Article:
Cornell Hurd plays the Broken Spoke; James M. White sings “Cinderella”

CornellHurdComposer, audio producer, guitarist and vocalist Cornell Hurd has a biting sense of humor that bodes well for country music song writing and for Broken Spoke fans.

His “It Wouldn’t be Hell Without You,” and “Your Ex-Husband Sent Me Flowers (‘Cause He Feels Sorry For Me,”) and “Tell Your Shrink I Said ‘Thanks for Nothin’” represent just a few lyrical themes that sting a bit and resonate.

Releasing more than a dozen albums in the past 20 years – all of them on the Behemoth label, in 2000 Hurd also produced Johnny Bush’s Lost Highway Saloon. At least one Saturday night a month, Hurd plays the Broken Spoke, a steady gig in town where he and his band packs a crowd on the large dance floor.

Hurd claims that he moved to Austin from California for the sole purpose of performing at the Broken Spoke and says he feels sorry for other musicians who have never experienced it.

“I have been playing music in this town for 24 years and I have no regrets whatsoever,” he said. “I get to play at the Broken Spoke. I feel sorry for musicians that do not get to do what we do in here.”

Hurd discovered the Broken Spoke coincidentally more than 25 years ago. When he played the Armadillo World Headquarters in 1989, someone there referred him to the Broken Spoke as “the best place in town to buy a chicken-fried steak.”

“I got the best chicken-fried steak in town. It was massive and it was wonderfully delicious and it was real Texas. I fell in love with the joint,” Hurd said. “It was the long way around, but my introduction to the Broken Spoke came via the staff at the Armadillo World Headquarters.”

During those years, Hurd played in a country rock band and he did not perform at the Broken Spoke. He often ate dinner at the Broken Spoke before he playing at the Armadillo, starting a tradition with his band members. These days, Hurd enjoys performing in a dance hall that perpetuates what he calls the “Texas dance tradition.”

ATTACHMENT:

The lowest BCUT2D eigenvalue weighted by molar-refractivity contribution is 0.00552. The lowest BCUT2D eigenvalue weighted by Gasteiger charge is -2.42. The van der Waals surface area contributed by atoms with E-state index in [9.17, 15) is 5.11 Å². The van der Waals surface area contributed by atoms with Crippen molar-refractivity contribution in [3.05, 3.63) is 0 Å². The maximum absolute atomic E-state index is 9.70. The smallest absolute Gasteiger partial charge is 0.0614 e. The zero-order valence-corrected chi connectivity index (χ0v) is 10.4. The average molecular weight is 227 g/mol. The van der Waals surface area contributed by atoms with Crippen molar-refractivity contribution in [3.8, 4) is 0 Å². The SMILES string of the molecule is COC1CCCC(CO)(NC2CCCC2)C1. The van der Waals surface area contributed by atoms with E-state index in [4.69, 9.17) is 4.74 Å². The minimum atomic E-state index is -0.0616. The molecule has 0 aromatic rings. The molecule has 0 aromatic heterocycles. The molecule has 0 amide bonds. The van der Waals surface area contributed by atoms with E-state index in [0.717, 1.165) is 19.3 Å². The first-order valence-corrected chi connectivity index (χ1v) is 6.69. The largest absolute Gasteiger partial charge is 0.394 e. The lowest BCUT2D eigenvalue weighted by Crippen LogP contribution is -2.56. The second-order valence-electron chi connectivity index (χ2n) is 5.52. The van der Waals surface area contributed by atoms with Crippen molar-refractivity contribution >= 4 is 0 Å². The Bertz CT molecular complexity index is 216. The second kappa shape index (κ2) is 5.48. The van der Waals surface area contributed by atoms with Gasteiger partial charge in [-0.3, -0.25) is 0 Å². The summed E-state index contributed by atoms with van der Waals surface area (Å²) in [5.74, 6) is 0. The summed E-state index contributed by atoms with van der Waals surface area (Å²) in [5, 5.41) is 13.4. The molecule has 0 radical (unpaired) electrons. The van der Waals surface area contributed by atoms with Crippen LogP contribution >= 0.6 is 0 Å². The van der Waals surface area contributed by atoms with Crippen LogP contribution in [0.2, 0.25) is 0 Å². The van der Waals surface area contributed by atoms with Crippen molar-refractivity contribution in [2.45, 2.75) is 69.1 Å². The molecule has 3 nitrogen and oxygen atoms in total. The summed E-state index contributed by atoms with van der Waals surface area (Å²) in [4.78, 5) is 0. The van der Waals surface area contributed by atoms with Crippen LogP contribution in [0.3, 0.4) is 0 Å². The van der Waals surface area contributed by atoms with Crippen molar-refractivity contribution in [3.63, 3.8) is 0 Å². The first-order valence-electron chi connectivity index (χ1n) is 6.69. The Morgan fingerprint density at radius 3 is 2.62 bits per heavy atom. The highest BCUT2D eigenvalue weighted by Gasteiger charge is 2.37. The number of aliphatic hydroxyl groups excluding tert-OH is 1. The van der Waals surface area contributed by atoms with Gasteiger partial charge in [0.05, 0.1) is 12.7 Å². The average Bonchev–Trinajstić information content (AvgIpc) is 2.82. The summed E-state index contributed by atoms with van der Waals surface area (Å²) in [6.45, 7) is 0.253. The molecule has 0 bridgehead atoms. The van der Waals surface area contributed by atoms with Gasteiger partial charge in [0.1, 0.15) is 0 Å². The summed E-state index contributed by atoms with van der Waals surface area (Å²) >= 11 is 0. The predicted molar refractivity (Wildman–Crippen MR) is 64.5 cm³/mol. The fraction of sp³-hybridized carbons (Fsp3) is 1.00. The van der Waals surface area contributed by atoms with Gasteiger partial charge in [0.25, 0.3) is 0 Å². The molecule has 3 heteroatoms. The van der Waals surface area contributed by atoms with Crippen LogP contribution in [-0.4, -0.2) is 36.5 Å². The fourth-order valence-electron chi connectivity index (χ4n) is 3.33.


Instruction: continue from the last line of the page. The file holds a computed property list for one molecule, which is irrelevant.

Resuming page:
“The Broken Spoke is absolutely the epitome of all the good stuff about Texas music. The dance tradition never left Texas,” he said. “They used to do this in other parts of the country. The dance tradition was different as it spread across cultures: the Germans, the Spanish, and the Czechs. Everybody did it, but it may be nearly all gone now. This is where it remains. The Texas dance tradition is still alive here and this is one of the places keeping it alive.”

Hurd grew up in Silicon Valley, California the son of ex-military parents. His father worked as an engineer during the Cold War and he served as a pilot in the U.S. Air Force. He once lived in the Cupertino area of Santa Clara County, directly west of San Jose, home to Apple computer company.

He grew up with one of Apple’s founders, Steve Wozniak. His friend Wozniak, who attended the same junior high, high school and college as Hurd, mentions him in his last biography as David Hurd, though he goes by his middle name these days.